The sun has a way of baking the green out of everything by the third week in August. Trees gradually acquire that "tired look" that comes with the dog days of summer, and never quite shake it, regardless of how much it rains. For those camping, the night air brings only a little relief from the stagnant heat of the day; and for those camping by motorcycle in the Catskill Mountains of New York, the heat of the day becomes a hellish breeze at 60 miles per hour.
I was exploring back roads through sleepy Catskill Mountain communities, north and west of Margaretville, NY, on the back of a Kawasaki H2, during August of 1977, in the company of a woman who was equally beautiful in jeans or nothing but candle light. The hard-core Twisted Roads reader should know that I met a girl when I was 17, who scarred my brain so badly that every woman I dated for the next 35 years could have passed for her carbon copy. They were all 5'6” or thereabouts, and flat-chested with brunette hair. Flat-chested women drive me crazy. They stay young-looking forever and appreciate a man who looks into their eyes instead of their shirts.
A decade later, when I was in my early thirties, my social life was the subject of a phone call between my brother and sister:
“I got to meet Jack’s new girlfriend over the weekend,” said my brother Robert. “You’d like her.”
“Let me guess,” replied my sister. “She’s about 5’6”, long black hair, pretty face, body like a stick, and her name is something like Cheyenne, Rani, or Prairie Dawn.”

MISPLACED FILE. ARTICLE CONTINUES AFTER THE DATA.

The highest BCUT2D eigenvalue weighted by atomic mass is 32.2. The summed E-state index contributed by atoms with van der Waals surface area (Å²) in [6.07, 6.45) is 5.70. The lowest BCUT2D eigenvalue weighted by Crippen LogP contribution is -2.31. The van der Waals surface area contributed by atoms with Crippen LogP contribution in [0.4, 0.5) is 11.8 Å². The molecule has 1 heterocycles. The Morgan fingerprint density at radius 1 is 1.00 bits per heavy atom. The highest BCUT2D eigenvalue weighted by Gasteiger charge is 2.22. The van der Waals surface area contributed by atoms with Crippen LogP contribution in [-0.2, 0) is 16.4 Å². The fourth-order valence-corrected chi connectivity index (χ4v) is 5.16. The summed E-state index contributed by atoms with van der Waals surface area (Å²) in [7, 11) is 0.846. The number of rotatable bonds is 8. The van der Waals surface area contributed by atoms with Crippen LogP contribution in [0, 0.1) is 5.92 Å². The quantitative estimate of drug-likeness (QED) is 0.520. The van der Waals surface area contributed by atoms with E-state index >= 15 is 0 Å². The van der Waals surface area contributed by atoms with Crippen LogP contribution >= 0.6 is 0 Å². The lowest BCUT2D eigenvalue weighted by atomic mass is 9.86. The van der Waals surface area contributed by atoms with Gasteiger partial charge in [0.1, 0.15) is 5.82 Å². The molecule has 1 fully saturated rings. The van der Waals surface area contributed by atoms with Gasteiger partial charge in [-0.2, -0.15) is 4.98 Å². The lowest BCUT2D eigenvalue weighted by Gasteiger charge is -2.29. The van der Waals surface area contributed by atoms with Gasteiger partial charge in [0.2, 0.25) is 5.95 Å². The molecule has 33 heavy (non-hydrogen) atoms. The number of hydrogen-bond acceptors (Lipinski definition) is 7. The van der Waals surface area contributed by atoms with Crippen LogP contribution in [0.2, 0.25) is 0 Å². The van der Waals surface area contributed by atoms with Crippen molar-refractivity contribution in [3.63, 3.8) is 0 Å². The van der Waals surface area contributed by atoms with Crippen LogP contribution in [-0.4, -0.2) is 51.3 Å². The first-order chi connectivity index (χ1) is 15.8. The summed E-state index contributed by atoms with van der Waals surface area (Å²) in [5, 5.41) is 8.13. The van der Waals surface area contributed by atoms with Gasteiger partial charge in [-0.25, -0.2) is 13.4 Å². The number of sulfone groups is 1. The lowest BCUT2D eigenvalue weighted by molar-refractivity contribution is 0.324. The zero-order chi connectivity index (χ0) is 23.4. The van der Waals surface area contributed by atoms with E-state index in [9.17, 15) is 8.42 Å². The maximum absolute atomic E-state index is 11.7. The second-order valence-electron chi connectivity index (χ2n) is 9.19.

“How did you know?”
“He gets a reconditioned version of the same one over and over again.”
The woman on the pillion that day was Roxanne (known in college as "Foxy Roxy"), who had a personality that was as gentle as her smile was sensuous. We were riding through the Catskills because they were only three hours from home... Because they were alleged to be beautiful... And because we had 70 bucks between the two of us. The plan was to ride no farther than three tanks of gas (about $7.50), to get dinner in a country tavern on one night, to cook dinner over a fire the next, and to camp alongside a stream on both.
The Catskill Mountains start gradually, like a rumor, about 80 miles north of New York City, on the western side of the Hudson River. The peaks rise dramatically in the Mid-Hudson Valley, and trail off to the west, where they are home to some ski resorts, great hunting, and some of the best trout fishing in the northeast. Washington Irving used the Catskills as the setting for “Rip Van Winkle.” Thomas Cole, founder of the Hudson River School of Painting (1825), was inspired by the Catskill Mountains to add romanticism to landscape art. The Catskills were home to legendary Borscht Belt resorts like Kutsher's, Brown's, and Grossinger's. The movie “Dirty Dancing” was alleged to taken place at a similar resort in the Catskills, though it was filmed in Virginia and North Carolina.